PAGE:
Edited by Ryan H.
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1 hour ago, Buckeye Jones said:

Okay--spoilers abound below:

Spoilers

Spoilers

Spoilers

 

And Luke has been turned into the WORST POSSIBLE PERSON ever.  What a loser!  So, he trains Ben Solo, who flips to the dark side, and then Luke says, "Screw it, I'm a loser, I'm going into hermitage," instead of trying to fix this issue.  So because he doesn't try to fix it, he inadvertently allows the First Order to blow up the Republic, destroying millions of lives, ruins the marriage of Han and Leia, and leads to Han getting impaled by his now evil son.  If I was Leia, I wouldn't be looking for Luke to save the Resistance, I'd be looking for him to punch him in the nose.  And speaking of the Starkiller Base, wouldn't sucking all the power of the local star do bad things to the planet itself (like, say, removing all heat and freezing everything?  Didn't these guys see SUNSHINE, which was a stupid, stupid movie, but at least it got the effect of a diminished sun correct?)  

 

 

One of the ways this film is seriously off is --

it has a very warped view and use of death. Not that Star Wars has ever been good about that, but I find it odd and disatisfying that the wight of a death is in inverse proportion to how long one has known a character. The principle death in the film is felt most strongly by the person who has known the dying character the least amount of time, even though another character is there who has basically shared a life with that character. (Not to go all Celluloid Clloset/Love & Death in the American Novel, either, but the film's inability to conceive of how marriage changes a relationship or to even recognize, much less explore, Han-Chewie relationship as a de facto partnership that has more in common with a partnership than a friendship is another way in which the film subordinates emotional mimesis to the needs of the plot.) 

As you say, Luke's implied response to death is puzzling given what he knows about his father and his supposed maturation process in Jedi. I know differentiation isn't simply a byproduct of age, but still, this appears to be emotional regression in service of plot needs rather than character development.

Also the mass destruction of planets (plural) in comparison to the destruction of say Alderaan reminded me of the destruction of Vulcan or mass deaths in Star Trek. I mentioned elsewhere that I see the long shadow of Marvel over the movie. The rising death count, the use of violence as short hand (this is how evil they are) where the emotion has dissipated by the next scene is really disgusting quality of contemporary film, imo. Obi-Wan nearly lost his lunch when Alderaan was destroyed. Leia's response to that should have scarred her for life and informed her feelings at this new round of mass violence.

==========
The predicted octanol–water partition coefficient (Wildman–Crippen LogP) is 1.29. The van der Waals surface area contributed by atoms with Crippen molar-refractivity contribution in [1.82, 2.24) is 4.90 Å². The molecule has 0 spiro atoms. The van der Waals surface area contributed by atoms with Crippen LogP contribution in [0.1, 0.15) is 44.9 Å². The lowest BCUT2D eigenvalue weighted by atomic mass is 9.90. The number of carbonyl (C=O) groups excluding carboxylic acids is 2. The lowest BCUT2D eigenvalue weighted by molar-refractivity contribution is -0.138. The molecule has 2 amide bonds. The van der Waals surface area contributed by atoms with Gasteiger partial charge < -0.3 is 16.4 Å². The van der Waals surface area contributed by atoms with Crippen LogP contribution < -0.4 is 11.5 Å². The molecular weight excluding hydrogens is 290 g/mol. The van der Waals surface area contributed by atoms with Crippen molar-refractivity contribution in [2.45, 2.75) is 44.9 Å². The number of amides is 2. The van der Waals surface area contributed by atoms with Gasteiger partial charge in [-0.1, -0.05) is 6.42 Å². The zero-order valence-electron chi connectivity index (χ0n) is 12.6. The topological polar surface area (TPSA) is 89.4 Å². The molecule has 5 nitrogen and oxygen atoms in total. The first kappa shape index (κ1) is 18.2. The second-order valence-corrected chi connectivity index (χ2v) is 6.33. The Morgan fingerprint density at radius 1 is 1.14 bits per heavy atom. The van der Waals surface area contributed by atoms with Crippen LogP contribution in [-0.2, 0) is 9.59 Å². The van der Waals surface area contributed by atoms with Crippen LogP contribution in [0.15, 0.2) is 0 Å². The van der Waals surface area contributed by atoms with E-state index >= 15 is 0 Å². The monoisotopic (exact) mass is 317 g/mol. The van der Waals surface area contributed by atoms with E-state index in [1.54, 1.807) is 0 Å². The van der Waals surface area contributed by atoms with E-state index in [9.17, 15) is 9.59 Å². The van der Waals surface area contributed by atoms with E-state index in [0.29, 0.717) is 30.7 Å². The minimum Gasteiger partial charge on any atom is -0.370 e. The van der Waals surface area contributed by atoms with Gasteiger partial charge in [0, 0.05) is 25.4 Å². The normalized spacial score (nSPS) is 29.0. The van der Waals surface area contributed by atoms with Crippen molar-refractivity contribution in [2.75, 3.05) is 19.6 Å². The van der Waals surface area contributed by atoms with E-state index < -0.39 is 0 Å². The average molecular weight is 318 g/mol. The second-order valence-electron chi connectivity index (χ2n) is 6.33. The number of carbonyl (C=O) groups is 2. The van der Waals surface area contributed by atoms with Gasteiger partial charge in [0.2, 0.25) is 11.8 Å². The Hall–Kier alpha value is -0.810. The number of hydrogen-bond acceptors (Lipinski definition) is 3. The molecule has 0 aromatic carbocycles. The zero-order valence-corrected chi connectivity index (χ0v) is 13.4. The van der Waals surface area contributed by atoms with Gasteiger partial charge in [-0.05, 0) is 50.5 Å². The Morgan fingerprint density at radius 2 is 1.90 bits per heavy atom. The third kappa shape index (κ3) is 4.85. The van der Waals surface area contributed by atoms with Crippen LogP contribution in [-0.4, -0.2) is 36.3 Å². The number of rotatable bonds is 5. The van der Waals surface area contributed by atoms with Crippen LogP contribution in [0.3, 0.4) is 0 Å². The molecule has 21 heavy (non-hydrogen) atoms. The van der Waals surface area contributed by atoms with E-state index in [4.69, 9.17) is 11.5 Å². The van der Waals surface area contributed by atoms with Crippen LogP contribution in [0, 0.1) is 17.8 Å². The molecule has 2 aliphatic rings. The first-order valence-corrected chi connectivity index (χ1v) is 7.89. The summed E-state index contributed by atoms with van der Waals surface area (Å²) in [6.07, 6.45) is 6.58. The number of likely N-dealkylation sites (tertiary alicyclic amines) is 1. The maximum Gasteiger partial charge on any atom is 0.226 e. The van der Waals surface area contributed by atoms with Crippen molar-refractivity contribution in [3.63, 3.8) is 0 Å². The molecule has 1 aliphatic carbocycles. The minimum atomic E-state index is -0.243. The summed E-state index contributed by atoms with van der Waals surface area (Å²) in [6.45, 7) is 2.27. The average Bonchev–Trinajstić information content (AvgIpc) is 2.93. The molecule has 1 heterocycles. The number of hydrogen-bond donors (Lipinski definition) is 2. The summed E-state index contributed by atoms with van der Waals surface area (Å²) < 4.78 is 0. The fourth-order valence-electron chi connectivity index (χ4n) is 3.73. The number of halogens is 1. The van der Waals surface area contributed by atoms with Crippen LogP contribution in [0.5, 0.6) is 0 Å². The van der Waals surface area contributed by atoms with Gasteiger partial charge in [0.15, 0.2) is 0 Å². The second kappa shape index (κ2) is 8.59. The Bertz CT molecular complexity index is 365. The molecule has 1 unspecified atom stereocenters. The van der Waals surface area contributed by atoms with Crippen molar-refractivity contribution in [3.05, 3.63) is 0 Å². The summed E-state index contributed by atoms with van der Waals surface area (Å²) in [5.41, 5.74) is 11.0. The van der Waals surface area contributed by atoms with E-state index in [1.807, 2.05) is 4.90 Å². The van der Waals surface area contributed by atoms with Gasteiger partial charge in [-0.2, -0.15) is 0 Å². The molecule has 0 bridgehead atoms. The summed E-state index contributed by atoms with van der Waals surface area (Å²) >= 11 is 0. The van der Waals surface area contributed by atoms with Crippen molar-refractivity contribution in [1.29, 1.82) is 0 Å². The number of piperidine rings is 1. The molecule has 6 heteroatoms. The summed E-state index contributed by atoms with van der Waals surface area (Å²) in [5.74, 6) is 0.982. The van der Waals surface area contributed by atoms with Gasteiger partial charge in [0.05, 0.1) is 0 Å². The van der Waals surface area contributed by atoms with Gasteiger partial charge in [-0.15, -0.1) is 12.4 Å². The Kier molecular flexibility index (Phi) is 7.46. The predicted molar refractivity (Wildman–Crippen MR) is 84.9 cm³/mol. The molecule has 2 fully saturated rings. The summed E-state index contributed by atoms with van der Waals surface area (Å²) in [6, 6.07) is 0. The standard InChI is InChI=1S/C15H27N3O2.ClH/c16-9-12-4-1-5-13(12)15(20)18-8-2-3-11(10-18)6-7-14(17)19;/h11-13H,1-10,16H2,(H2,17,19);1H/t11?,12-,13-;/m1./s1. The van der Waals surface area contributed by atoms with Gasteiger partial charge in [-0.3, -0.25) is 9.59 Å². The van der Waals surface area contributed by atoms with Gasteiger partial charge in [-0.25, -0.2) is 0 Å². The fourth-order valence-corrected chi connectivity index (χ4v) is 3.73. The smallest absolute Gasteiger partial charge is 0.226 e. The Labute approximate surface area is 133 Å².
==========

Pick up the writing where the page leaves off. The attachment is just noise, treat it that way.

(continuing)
Granted Star Wars movies (as opposed to serial/parallel stories) have always more or less used the politics and setting as a backdrop/maguffin to expore high-schoolish emotional plotlines. It's basically 90210 in space. I'm okay with that so long as there's some self-awareness there. But when a film is simultaneously vacuous and pretentious, that's when it really grates.

 

Edited by kenmorefield
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I had a 3... mayyyyybe 3. 5 star... (on a 5-star scale) Star Wars moviegoing experience. I'm composing my review in conversations with the Looking Closer Facebook group. As many frustrations as delights... probably more. As a sequel, there are a lot of Crystal Skull-ish weaknesses here.   

Edited by Overstreet

P.S.  I COULD BE WRONG.

 

Takin' 'er easy for all you sinners at lookingcloser.org. Also abiding at Facebook and Twitter.

 

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Has anyone mentioned yet how awful Domnhall Gleeson is in this film? What a caricature of over-the-top stick-up-his-butt British fascism, or whatever. None of the personality of Grand Moff Tarkin or Admirals Ozzel and Piett (or even Commander Jerjerrod, and good Lord why do I even know these names).

Ryan H. wrote:
: To be fair, the OT never bothered with those kind of clarifications, either.

It didn't need to. The Republic had evolved into the Empire, and a number of star systems (such as Alderaan) were rebelling against the Empire. It was all pretty clear-cut.

Part of the problem with The Force Awakens is that it needs to fill in 30-40 years of back-story (which is a much longer gap than exists between any of the other films; it is, in fact, quite possibly longer than the timeline covered by all six of the original films). We come to this film wanting to know what happened after Return of the Jedi, and the movie doesn't tell us, except in drips and drabs.